School of International and Public Affairs, 420 West 118th Street, Room 918, New York, NY 10027
Speaker: Lan Cuo, Professor, Institute of Tibetan Plateau Research, Chinese Academy of Sciences, Beijing
Moderator: Lauran Hartley, Director of the Modern Tibetan Studies Program; Associate Research Scholar, Weatherhead East Asian Institute, Columbia University
Global surface temperature in the first twenty years of the 21st century was 0.99 °C higher than that in 1850-1900 due to the emission of greenhouse gases by human activities. Based on the available air temperature records starting since the mid-20th century, the Tibetan Plateau has become warmer and wetter, a trend that is expected to continue through the 21st century. The Tibetan Plateau’s warming rate is twice the global average. Because of its massive area and high elevation, the plateau intrudes to the troposphere and affects the atmospheric circulations, modulating the regional and global climate and weather. The plateau and its surroundings, nicknamed “Asia’s Water Tower,” hosts the headwaters of 13 large rivers in Asia including the Yellow River, Yangtze River, Mekong River, Salween River, Irrawaddy River, Brahmaputra River, Ganges River, Indus River, Amu Darya River, Syr River, Tarim River, Ili River and Hei River—which altogether support the lives of about 2 billion people. The plateau also has the largest area of permafrost soil in the mid-latitude, the largest glacier area outside of the Arctic and the Antarctic, and delicate ecosystems that are not easy to recover once damaged. Many components of its climate system, such as water, cryosphere and vegetation, are changing as a result of the warming climate. In this presentation, Dr. Lan Cuo will discuss those changes on the plateau and its surrounding areas, drawing from her own and other researchers’ work.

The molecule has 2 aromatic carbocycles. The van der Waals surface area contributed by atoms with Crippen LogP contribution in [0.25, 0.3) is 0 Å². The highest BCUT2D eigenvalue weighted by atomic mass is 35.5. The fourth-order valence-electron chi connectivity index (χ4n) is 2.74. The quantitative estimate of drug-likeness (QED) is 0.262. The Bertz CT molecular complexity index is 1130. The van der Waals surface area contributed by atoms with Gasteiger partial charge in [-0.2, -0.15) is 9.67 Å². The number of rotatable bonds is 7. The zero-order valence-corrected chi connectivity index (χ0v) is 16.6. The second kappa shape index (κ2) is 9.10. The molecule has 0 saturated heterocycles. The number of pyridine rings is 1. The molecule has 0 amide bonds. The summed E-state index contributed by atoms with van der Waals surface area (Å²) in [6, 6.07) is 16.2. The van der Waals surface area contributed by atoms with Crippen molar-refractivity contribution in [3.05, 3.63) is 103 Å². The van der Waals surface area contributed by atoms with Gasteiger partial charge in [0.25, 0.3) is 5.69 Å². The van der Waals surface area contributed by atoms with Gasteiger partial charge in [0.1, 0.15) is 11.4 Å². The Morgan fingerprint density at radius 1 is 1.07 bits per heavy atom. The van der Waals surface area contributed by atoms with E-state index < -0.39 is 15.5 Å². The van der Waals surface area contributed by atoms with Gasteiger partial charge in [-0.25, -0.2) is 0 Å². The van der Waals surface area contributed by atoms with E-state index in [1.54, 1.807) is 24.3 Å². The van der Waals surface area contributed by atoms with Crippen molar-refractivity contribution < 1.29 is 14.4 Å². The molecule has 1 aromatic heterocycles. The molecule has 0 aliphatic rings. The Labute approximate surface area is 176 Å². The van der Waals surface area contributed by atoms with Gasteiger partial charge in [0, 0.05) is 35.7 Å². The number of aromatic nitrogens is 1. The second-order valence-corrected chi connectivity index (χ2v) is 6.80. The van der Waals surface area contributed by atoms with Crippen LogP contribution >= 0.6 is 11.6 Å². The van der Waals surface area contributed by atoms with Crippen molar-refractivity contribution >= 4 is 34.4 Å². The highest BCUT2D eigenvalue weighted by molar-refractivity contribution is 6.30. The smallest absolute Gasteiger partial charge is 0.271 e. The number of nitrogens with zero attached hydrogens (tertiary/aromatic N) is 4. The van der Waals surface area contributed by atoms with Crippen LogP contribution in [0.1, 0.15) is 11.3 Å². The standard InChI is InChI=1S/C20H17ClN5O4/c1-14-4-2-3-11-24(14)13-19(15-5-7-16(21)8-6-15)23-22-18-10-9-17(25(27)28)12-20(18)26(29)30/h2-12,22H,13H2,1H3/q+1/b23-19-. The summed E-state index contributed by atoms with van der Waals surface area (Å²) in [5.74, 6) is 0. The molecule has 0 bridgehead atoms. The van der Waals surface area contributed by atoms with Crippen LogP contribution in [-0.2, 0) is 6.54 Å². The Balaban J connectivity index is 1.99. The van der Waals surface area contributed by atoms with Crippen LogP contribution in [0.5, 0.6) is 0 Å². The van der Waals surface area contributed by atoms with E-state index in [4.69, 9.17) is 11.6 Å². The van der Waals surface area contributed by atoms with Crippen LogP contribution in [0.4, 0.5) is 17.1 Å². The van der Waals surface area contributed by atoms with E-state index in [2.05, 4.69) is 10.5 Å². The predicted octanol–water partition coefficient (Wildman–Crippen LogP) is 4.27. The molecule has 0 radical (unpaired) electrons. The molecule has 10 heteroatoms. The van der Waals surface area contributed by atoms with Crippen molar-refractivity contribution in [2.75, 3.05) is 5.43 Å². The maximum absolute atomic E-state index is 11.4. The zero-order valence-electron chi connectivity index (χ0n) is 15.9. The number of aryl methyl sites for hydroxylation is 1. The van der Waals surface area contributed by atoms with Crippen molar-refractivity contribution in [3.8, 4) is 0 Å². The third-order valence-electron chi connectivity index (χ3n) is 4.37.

Speaker's Bio: Dr. Lan Cuo is a research scientist and professor at the Institute of Tibetan Plateau Research, Chinese Academy of Sciences. She also serves as professor at University of the Chinese Academy of Sciences. She is an expert in the field of Hydrology and Climatology, known for her pioneering contributions to the understanding of surface water processes and climate change. She holds a Bachelor of Science (1993) and Master of Science (1996) from the Nanjing Institute of Meteorology. In 2005, she earned her Ph.D. from the University of Hawaii at Manoa. She has produced 79 research publications with over 3675 citations, reflecting the impact and significance of her contributions to the field.